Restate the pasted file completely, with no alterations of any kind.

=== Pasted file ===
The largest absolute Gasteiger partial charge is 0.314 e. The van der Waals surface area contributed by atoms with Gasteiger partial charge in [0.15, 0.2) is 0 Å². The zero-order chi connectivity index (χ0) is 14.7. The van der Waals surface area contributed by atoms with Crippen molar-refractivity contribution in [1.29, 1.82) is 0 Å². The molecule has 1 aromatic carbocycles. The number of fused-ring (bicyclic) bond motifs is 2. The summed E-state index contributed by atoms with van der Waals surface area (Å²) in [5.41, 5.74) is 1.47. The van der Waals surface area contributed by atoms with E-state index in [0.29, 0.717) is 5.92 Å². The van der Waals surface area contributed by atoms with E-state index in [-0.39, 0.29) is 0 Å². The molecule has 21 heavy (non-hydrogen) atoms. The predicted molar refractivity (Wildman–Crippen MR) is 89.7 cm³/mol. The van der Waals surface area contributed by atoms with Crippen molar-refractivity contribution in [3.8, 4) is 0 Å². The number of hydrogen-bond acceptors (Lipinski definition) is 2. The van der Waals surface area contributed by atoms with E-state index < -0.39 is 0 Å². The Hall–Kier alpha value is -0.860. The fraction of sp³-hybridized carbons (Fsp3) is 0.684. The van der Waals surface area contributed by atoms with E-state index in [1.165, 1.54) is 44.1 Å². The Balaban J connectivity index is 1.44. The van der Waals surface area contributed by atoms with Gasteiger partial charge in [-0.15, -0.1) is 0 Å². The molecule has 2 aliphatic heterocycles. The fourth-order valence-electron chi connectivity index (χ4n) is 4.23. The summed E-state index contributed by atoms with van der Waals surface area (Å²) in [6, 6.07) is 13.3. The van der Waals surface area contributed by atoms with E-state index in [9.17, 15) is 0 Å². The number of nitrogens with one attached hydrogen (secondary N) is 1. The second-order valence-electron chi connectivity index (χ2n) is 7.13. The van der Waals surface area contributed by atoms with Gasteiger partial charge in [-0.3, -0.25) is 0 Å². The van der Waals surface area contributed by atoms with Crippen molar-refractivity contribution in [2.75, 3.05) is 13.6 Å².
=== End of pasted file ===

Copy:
The largest absolute Gasteiger partial charge is 0.314 e. The van der Waals surface area contributed by atoms with Gasteiger partial charge in [0.15, 0.2) is 0 Å². The zero-order chi connectivity index (χ0) is 14.7. The van der Waals surface area contributed by atoms with Crippen molar-refractivity contribution in [1.29, 1.82) is 0 Å². The molecule has 1 aromatic carbocycles. The number of fused-ring (bicyclic) bond motifs is 2. The summed E-state index contributed by atoms with van der Waals surface area (Å²) in [5.41, 5.74) is 1.47. The van der Waals surface area contributed by atoms with E-state index in [0.29, 0.717) is 5.92 Å². The van der Waals surface area contributed by atoms with E-state index in [-0.39, 0.29) is 0 Å². The molecule has 21 heavy (non-hydrogen) atoms. The predicted molar refractivity (Wildman–Crippen MR) is 89.7 cm³/mol. The van der Waals surface area contributed by atoms with Crippen molar-refractivity contribution in [3.8, 4) is 0 Å². The number of hydrogen-bond acceptors (Lipinski definition) is 2. The van der Waals surface area contributed by atoms with E-state index < -0.39 is 0 Å². The Hall–Kier alpha value is -0.860. The fraction of sp³-hybridized carbons (Fsp3) is 0.684. The van der Waals surface area contributed by atoms with E-state index in [1.165, 1.54) is 44.1 Å². The Balaban J connectivity index is 1.44. The van der Waals surface area contributed by atoms with Gasteiger partial charge in [-0.15, -0.1) is 0 Å². The molecule has 2 aliphatic heterocycles. The fourth-order valence-electron chi connectivity index (χ4n) is 4.23. The summed E-state index contributed by atoms with van der Waals surface area (Å²) in [6, 6.07) is 13.3. The van der Waals surface area contributed by atoms with E-state index in [9.17, 15) is 0 Å². The number of nitrogens with one attached hydrogen (secondary N) is 1. The second-order valence-electron chi connectivity index (χ2n) is 7.13. The van der Waals surface area contributed by atoms with Gasteiger partial charge in [-0.3, -0.25) is 0 Å². The van der Waals surface area contributed by atoms with Crippen molar-refractivity contribution in [2.75, 3.05) is 13.6 Å².